With everybody being stuck at home for most of the year, a lot of musicians came up with great ways to keep us entertained and sane during the year. What kept me going were Guy Pratt’s Lockdown Licks on YouTube, Toyah & Robert Fripp’s various YouTube enterprises, the Stephen Wilson/Tim Bowness Album Years podcast, and Guy Pratt & Gary Kemp’s Rockonteurs podcast. I didn’t take part in any of Tim Burgess’ Twitter listening parties, but it gave me a warm glow just knowing they existed.

Early in the first lockdown, the one that everybody actually took seriously, Genesis, Pink Floyd and Metallica released a new film each week, which passed the time nicely.

I realised that it is quite difficult to decide what song to whack on my playlist while the year is so fresh in the memory. It was actually easier to choose for years back in the last century. Just because a song has been a bit of an obsession or earworm during the year, you don’t really know if it will pass the test of time.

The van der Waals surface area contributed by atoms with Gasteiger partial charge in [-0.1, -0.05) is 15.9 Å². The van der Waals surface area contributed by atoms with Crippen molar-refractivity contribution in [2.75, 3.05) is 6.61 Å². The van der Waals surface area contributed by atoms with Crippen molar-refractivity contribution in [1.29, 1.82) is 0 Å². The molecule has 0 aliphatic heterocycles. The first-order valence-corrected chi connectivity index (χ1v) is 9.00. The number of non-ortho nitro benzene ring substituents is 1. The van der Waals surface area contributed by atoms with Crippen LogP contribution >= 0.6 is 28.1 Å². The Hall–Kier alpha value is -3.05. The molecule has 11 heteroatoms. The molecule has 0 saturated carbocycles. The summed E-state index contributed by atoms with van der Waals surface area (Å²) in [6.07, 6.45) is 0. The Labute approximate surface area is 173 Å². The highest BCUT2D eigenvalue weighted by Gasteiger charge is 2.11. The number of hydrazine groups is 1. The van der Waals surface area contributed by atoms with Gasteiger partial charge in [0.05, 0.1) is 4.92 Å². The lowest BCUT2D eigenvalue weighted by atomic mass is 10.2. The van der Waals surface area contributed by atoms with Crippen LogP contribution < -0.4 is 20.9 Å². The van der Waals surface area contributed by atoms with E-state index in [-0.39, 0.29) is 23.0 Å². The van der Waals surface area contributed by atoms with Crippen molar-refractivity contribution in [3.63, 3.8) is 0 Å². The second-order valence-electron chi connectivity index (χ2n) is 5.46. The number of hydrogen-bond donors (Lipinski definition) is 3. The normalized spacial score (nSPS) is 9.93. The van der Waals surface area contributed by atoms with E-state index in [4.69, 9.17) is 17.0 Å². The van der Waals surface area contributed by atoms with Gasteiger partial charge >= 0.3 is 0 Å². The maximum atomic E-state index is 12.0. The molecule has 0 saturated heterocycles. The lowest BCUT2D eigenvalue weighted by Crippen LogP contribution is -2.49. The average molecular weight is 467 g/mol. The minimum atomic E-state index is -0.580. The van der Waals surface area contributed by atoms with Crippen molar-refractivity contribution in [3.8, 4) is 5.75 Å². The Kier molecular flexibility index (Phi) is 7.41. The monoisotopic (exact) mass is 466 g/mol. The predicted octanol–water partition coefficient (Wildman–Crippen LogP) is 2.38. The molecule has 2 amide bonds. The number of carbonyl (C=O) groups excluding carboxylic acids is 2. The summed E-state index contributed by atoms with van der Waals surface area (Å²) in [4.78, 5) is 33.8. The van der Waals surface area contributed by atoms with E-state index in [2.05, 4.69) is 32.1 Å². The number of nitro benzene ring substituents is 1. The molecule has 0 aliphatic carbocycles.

Here are a few of the songs I mentally shortlisted:

  • Shortly After Takeoff by BC Camplight. A gorgeous yacht rock-tinged song. I probably would enjoy hearing this pop up in a few years.
  • Texas Drums by Pottery. I suspect this will always make me smile.
  • Incapable by Roisin Murphy. A feelgood anthem, but then it comes from an album filled with them.
  • House Music All Night Long by Jarv is. Disqualified because I had Jarv Is for 2019.